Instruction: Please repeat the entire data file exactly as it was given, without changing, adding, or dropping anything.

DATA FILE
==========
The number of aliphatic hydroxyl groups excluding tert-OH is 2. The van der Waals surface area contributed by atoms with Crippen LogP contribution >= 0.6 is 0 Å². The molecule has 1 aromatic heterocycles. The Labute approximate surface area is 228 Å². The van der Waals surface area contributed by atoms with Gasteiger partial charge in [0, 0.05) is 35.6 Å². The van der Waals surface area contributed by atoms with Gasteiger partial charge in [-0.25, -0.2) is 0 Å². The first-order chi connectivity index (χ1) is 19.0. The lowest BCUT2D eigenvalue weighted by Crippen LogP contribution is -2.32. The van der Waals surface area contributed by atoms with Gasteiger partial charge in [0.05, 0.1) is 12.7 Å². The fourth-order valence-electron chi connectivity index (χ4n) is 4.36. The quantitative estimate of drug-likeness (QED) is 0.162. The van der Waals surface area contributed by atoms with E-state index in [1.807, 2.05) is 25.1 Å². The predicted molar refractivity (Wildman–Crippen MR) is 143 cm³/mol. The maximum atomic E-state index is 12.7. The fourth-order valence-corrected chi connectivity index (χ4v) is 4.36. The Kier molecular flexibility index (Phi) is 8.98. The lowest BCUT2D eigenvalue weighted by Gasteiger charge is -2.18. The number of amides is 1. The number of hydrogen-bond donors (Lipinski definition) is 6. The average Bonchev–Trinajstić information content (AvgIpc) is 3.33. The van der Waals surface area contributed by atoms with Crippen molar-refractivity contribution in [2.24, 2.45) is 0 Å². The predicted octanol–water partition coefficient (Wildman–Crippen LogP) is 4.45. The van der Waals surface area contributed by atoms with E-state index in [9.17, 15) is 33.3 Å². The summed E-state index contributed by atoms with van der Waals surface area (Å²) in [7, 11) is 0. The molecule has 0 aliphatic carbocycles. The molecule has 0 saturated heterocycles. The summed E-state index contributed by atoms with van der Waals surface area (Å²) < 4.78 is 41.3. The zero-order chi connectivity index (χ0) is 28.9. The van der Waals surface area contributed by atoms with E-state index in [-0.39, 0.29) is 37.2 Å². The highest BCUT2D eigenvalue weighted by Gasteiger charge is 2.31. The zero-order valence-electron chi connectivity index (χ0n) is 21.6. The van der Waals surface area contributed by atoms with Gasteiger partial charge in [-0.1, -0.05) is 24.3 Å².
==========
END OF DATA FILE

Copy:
The number of aliphatic hydroxyl groups excluding tert-OH is 2. The van der Waals surface area contributed by atoms with Crippen LogP contribution >= 0.6 is 0 Å². The molecule has 1 aromatic heterocycles. The Labute approximate surface area is 228 Å². The van der Waals surface area contributed by atoms with Gasteiger partial charge in [0, 0.05) is 35.6 Å². The van der Waals surface area contributed by atoms with Gasteiger partial charge in [-0.25, -0.2) is 0 Å². The first-order chi connectivity index (χ1) is 19.0. The lowest BCUT2D eigenvalue weighted by Crippen LogP contribution is -2.32. The van der Waals surface area contributed by atoms with Gasteiger partial charge in [0.05, 0.1) is 12.7 Å². The fourth-order valence-electron chi connectivity index (χ4n) is 4.36. The quantitative estimate of drug-likeness (QED) is 0.162. The van der Waals surface area contributed by atoms with E-state index in [1.807, 2.05) is 25.1 Å². The predicted molar refractivity (Wildman–Crippen MR) is 143 cm³/mol. The maximum atomic E-state index is 12.7. The fourth-order valence-corrected chi connectivity index (χ4v) is 4.36. The Kier molecular flexibility index (Phi) is 8.98. The lowest BCUT2D eigenvalue weighted by Gasteiger charge is -2.18. The number of amides is 1. The number of hydrogen-bond donors (Lipinski definition) is 6. The average Bonchev–Trinajstić information content (AvgIpc) is 3.33. The van der Waals surface area contributed by atoms with Crippen molar-refractivity contribution in [2.24, 2.45) is 0 Å². The predicted octanol–water partition coefficient (Wildman–Crippen LogP) is 4.45. The van der Waals surface area contributed by atoms with E-state index in [9.17, 15) is 33.3 Å². The summed E-state index contributed by atoms with van der Waals surface area (Å²) in [7, 11) is 0. The molecule has 0 aliphatic carbocycles. The molecule has 0 saturated heterocycles. The summed E-state index contributed by atoms with van der Waals surface area (Å²) < 4.78 is 41.3. The zero-order chi connectivity index (χ0) is 28.9. The van der Waals surface area contributed by atoms with E-state index in [-0.39, 0.29) is 37.2 Å². The highest BCUT2D eigenvalue weighted by Gasteiger charge is 2.31. The zero-order valence-electron chi connectivity index (χ0n) is 21.6. The van der Waals surface area contributed by atoms with Gasteiger partial charge in [-0.1, -0.05) is 24.3 Å².